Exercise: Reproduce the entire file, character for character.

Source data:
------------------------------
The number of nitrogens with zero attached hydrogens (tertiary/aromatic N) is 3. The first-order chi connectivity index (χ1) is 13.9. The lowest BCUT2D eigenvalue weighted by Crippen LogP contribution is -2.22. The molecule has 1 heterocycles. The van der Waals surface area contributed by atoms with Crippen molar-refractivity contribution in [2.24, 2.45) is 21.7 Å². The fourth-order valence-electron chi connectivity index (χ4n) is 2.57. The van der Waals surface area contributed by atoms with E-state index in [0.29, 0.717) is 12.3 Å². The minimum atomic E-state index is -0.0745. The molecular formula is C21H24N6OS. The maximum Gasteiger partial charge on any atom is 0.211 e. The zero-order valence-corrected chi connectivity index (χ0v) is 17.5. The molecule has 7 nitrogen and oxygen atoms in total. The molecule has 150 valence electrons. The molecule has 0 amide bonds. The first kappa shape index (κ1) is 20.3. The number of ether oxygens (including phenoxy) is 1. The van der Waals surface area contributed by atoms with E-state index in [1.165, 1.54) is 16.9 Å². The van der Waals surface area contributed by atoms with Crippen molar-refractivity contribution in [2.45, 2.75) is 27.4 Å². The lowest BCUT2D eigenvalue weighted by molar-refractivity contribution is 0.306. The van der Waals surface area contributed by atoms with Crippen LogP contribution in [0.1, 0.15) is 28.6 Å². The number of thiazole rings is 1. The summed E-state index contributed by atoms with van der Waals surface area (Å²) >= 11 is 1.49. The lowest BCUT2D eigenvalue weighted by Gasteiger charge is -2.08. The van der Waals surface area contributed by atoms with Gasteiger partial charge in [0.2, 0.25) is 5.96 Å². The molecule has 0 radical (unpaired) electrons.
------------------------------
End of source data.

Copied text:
The number of nitrogens with zero attached hydrogens (tertiary/aromatic N) is 3. The first-order chi connectivity index (χ1) is 13.9. The lowest BCUT2D eigenvalue weighted by Crippen LogP contribution is -2.22. The molecule has 1 heterocycles. The van der Waals surface area contributed by atoms with Crippen molar-refractivity contribution in [2.24, 2.45) is 21.7 Å². The fourth-order valence-electron chi connectivity index (χ4n) is 2.57. The van der Waals surface area contributed by atoms with E-state index in [0.29, 0.717) is 12.3 Å². The minimum atomic E-state index is -0.0745. The molecular formula is C21H24N6OS. The maximum Gasteiger partial charge on any atom is 0.211 e. The zero-order valence-corrected chi connectivity index (χ0v) is 17.5. The molecule has 7 nitrogen and oxygen atoms in total. The molecule has 150 valence electrons. The molecule has 0 amide bonds. The first kappa shape index (κ1) is 20.3. The number of ether oxygens (including phenoxy) is 1. The van der Waals surface area contributed by atoms with E-state index in [1.165, 1.54) is 16.9 Å². The van der Waals surface area contributed by atoms with Crippen molar-refractivity contribution in [2.45, 2.75) is 27.4 Å². The lowest BCUT2D eigenvalue weighted by molar-refractivity contribution is 0.306. The van der Waals surface area contributed by atoms with Crippen LogP contribution in [0.1, 0.15) is 28.6 Å². The number of thiazole rings is 1. The summed E-state index contributed by atoms with van der Waals surface area (Å²) >= 11 is 1.49. The lowest BCUT2D eigenvalue weighted by Gasteiger charge is -2.08. The van der Waals surface area contributed by atoms with Gasteiger partial charge in [0.2, 0.25) is 5.96 Å². The molecule has 0 radical (unpaired) electrons.